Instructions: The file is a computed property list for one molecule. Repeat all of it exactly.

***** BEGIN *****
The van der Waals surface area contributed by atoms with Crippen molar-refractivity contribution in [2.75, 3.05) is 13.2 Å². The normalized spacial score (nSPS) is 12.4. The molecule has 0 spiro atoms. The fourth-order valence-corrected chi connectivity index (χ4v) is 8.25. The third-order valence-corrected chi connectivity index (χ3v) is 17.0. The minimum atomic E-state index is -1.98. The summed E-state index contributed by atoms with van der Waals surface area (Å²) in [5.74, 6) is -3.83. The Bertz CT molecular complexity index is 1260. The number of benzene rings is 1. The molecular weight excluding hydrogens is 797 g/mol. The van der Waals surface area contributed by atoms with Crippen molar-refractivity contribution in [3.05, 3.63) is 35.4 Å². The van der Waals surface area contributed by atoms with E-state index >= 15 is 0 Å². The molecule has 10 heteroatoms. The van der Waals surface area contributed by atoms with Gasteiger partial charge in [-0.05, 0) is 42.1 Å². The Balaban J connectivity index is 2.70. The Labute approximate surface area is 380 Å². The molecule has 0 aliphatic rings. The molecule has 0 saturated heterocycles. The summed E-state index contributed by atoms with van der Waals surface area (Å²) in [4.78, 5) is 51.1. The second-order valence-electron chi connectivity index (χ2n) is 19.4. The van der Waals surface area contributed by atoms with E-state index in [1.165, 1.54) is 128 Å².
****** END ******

The van der Waals surface area contributed by atoms with Crippen molar-refractivity contribution in [2.75, 3.05) is 13.2 Å². The normalized spacial score (nSPS) is 12.4. The molecule has 0 spiro atoms. The fourth-order valence-corrected chi connectivity index (χ4v) is 8.25. The third-order valence-corrected chi connectivity index (χ3v) is 17.0. The minimum atomic E-state index is -1.98. The summed E-state index contributed by atoms with van der Waals surface area (Å²) in [5.74, 6) is -3.83. The Bertz CT molecular complexity index is 1260. The number of benzene rings is 1. The molecular weight excluding hydrogens is 797 g/mol. The van der Waals surface area contributed by atoms with Crippen molar-refractivity contribution in [3.05, 3.63) is 35.4 Å². The van der Waals surface area contributed by atoms with E-state index >= 15 is 0 Å². The molecule has 10 heteroatoms. The van der Waals surface area contributed by atoms with Gasteiger partial charge in [-0.05, 0) is 42.1 Å². The Balaban J connectivity index is 2.70. The Labute approximate surface area is 380 Å². The molecule has 0 aliphatic rings. The molecule has 0 saturated heterocycles. The summed E-state index contributed by atoms with van der Waals surface area (Å²) in [4.78, 5) is 51.1. The second-order valence-electron chi connectivity index (χ2n) is 19.4. The van der Waals surface area contributed by atoms with E-state index in [1.165, 1.54) is 128 Å².